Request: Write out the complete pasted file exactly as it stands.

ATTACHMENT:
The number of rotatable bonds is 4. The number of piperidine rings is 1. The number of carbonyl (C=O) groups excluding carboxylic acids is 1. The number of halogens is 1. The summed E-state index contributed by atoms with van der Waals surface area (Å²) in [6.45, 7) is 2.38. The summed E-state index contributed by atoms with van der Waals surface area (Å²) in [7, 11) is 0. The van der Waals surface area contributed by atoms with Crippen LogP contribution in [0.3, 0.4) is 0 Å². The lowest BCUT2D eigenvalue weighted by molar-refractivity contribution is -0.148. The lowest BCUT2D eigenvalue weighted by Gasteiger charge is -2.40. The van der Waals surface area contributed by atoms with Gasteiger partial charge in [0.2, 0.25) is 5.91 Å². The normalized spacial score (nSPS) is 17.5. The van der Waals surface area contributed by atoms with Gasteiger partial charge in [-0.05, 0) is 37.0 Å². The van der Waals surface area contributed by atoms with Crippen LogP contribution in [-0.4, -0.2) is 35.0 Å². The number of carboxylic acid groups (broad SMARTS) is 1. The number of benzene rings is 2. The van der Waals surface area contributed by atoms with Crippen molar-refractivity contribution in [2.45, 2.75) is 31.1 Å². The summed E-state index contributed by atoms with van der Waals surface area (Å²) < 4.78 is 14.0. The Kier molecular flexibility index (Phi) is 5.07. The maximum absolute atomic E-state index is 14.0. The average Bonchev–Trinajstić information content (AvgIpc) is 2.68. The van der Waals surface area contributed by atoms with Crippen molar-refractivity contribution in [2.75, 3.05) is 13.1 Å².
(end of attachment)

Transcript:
The number of rotatable bonds is 4. The number of piperidine rings is 1. The number of carbonyl (C=O) groups excluding carboxylic acids is 1. The number of halogens is 1. The summed E-state index contributed by atoms with van der Waals surface area (Å²) in [6.45, 7) is 2.38. The summed E-state index contributed by atoms with van der Waals surface area (Å²) in [7, 11) is 0. The van der Waals surface area contributed by atoms with Crippen LogP contribution in [0.3, 0.4) is 0 Å². The lowest BCUT2D eigenvalue weighted by molar-refractivity contribution is -0.148. The lowest BCUT2D eigenvalue weighted by Gasteiger charge is -2.40. The van der Waals surface area contributed by atoms with Gasteiger partial charge in [0.2, 0.25) is 5.91 Å². The normalized spacial score (nSPS) is 17.5. The van der Waals surface area contributed by atoms with Gasteiger partial charge in [-0.05, 0) is 37.0 Å². The van der Waals surface area contributed by atoms with Crippen LogP contribution in [-0.4, -0.2) is 35.0 Å². The number of carboxylic acid groups (broad SMARTS) is 1. The number of benzene rings is 2. The van der Waals surface area contributed by atoms with Crippen molar-refractivity contribution in [2.45, 2.75) is 31.1 Å². The summed E-state index contributed by atoms with van der Waals surface area (Å²) < 4.78 is 14.0. The Kier molecular flexibility index (Phi) is 5.07. The maximum absolute atomic E-state index is 14.0. The average Bonchev–Trinajstić information content (AvgIpc) is 2.68. The van der Waals surface area contributed by atoms with Crippen molar-refractivity contribution in [2.75, 3.05) is 13.1 Å².